- InterventionsThe study is designed as a prospective observational study without invasive measurements on healthy subjects. After informed consent is obtained a baseline assessment will be performed. This assessment consists of a physical examination, a questionnaire and an incremental maximal exercise test with respiratory gas analysis. The second assessment consists of a submaximal and maximal exercise test with power Doppler and Near infrared spectroscopy measurement on the vastus lateralis muscle on two separate days. The final assessment consists of an incremental leg extension test with power Doppler measurement on the vastus lateralis muscle and simultaneously a pulse wave Doppler ultrasound measurement on the afferent vessel of the same muscle.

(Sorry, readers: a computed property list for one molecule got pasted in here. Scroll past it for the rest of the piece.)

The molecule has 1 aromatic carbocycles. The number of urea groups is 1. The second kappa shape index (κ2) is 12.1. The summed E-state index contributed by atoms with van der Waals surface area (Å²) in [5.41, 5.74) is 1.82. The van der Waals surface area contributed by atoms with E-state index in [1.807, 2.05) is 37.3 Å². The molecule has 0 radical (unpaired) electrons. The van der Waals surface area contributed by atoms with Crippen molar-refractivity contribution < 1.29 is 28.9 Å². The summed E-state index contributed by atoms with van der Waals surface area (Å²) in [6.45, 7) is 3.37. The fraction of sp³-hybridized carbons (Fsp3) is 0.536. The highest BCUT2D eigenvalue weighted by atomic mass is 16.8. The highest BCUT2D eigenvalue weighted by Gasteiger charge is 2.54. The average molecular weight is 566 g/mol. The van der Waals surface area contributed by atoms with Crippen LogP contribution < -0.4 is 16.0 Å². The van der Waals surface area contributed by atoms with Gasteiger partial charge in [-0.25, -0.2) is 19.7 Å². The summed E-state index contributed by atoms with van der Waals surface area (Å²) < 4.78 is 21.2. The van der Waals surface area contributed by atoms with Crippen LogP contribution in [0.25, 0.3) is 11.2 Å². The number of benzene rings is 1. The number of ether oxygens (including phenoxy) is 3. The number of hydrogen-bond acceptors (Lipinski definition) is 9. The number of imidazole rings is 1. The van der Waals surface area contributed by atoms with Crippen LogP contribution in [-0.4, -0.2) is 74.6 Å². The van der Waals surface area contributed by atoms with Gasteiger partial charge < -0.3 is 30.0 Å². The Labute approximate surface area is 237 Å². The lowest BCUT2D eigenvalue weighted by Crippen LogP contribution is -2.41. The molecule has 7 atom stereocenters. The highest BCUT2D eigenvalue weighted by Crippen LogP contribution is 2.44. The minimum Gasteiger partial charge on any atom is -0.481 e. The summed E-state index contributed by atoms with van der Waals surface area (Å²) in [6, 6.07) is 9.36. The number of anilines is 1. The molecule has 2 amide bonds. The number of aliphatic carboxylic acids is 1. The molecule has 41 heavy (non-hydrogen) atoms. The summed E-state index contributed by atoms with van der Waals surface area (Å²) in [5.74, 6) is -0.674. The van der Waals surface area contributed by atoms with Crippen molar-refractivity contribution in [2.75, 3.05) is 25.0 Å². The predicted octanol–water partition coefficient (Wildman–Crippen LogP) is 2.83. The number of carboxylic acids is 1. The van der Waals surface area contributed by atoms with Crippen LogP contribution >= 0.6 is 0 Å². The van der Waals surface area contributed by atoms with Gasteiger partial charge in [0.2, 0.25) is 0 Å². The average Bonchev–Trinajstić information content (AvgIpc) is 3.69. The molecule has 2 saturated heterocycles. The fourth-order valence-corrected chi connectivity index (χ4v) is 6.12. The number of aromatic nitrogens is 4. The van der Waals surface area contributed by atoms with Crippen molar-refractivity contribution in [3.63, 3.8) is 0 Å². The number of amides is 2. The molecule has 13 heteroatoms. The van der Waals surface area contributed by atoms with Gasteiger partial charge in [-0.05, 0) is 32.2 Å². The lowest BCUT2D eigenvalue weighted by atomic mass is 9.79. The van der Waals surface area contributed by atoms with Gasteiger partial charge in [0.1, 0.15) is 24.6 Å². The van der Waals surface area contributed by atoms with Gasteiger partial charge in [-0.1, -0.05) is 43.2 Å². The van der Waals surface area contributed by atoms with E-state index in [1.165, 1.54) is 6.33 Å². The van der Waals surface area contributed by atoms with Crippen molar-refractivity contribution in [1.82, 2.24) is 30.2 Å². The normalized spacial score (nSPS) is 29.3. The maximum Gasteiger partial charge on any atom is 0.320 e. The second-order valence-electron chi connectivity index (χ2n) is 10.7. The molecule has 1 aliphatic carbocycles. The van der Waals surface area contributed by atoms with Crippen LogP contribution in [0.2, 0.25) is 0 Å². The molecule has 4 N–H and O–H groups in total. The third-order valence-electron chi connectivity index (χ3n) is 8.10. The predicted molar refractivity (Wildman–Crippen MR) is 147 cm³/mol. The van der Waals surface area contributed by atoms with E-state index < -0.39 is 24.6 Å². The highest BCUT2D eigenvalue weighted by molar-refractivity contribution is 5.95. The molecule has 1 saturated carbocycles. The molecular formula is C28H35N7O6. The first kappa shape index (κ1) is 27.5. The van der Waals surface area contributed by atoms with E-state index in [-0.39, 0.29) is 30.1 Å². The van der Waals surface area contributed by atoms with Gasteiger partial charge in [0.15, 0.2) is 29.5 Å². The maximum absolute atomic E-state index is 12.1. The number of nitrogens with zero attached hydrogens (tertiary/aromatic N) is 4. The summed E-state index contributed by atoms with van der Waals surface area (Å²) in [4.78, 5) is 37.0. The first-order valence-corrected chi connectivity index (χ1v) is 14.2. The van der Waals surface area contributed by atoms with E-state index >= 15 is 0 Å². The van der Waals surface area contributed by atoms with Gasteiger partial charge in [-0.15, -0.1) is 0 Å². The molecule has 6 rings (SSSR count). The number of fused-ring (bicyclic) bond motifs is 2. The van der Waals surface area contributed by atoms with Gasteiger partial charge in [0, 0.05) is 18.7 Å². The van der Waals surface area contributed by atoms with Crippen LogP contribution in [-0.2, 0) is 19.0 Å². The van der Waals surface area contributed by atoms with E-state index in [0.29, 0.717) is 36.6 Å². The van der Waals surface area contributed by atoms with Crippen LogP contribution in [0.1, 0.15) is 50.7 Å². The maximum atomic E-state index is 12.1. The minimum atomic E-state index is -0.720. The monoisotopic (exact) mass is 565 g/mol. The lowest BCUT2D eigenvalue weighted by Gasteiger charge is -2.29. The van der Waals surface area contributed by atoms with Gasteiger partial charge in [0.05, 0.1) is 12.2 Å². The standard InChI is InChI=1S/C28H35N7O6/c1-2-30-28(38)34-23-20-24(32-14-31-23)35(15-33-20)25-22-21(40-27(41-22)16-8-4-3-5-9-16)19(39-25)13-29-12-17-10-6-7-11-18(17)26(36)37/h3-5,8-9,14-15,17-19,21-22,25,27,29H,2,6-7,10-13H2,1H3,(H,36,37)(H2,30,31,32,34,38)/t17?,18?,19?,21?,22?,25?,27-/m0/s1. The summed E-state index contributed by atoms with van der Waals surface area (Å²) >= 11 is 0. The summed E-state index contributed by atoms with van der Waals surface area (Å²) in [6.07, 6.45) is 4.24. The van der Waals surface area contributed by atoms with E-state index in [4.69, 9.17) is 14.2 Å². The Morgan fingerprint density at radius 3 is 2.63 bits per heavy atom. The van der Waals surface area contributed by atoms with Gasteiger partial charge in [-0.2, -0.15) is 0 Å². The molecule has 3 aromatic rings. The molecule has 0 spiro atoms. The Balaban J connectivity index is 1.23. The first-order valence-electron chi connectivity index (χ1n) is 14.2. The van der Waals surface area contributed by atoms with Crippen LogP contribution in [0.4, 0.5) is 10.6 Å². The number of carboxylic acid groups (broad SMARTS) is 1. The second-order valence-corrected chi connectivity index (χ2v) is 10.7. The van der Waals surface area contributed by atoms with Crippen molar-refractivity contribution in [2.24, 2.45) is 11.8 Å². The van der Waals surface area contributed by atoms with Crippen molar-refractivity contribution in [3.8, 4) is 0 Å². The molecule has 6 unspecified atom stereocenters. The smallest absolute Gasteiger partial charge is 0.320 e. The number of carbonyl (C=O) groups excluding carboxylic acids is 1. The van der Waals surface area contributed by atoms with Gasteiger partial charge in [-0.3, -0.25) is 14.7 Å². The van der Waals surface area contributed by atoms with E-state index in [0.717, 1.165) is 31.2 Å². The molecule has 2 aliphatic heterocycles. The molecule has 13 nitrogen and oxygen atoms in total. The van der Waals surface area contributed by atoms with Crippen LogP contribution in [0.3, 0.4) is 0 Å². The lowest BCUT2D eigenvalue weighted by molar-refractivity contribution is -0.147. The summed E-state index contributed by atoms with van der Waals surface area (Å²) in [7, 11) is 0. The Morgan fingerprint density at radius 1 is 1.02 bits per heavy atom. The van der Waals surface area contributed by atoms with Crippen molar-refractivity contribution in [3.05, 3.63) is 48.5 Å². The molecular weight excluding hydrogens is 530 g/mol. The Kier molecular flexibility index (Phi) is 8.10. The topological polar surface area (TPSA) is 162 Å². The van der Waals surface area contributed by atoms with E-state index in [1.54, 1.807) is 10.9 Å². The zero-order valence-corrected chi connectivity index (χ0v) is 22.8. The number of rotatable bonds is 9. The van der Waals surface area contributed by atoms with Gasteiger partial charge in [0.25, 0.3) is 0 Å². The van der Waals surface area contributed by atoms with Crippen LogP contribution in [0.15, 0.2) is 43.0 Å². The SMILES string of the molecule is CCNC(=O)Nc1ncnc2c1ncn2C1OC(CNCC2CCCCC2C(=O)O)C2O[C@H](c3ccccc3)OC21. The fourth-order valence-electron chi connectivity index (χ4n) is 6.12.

- Primary outcomeReproducibility: Difference and agreement (bias and limits of agreement) of changes in blood volume assessed by power Doppler in the vastus lateralis muscle during maximal and submaximal exercise on two separate days.
- Secondary outcomeValidity:
- Correlation between changes in power Doppler-signal in the musculus vastus lateralis and changes in blood flow in the afferent artery measured with pulsed wave Doppler during exercise.
- Correlation between changes in total hemoglobulin measured with near infrared spectroscopy and changes in Power Doppler-signal during exercise.
- Timepoints1. Baseline assessment
2. Maximal & submaximal exercise test 1
3. Maximal & submaximal exercise test 2
4. Leg extension test
- Trial web siteN/A
- status[default]
- CONTACT FOR PUBLIC QUERIES Thijs Schoots
- CONTACT for SCIENTIFIC QUERIES Thijs Schoots
- Sponsor/Initiator Máxima Medical Center
- Funding
(Source(s) of Monetary or Material Support)
Stichting 'Vrienden van het Hart', Stichting Maxima
- Publications
- Brief summaryRationale: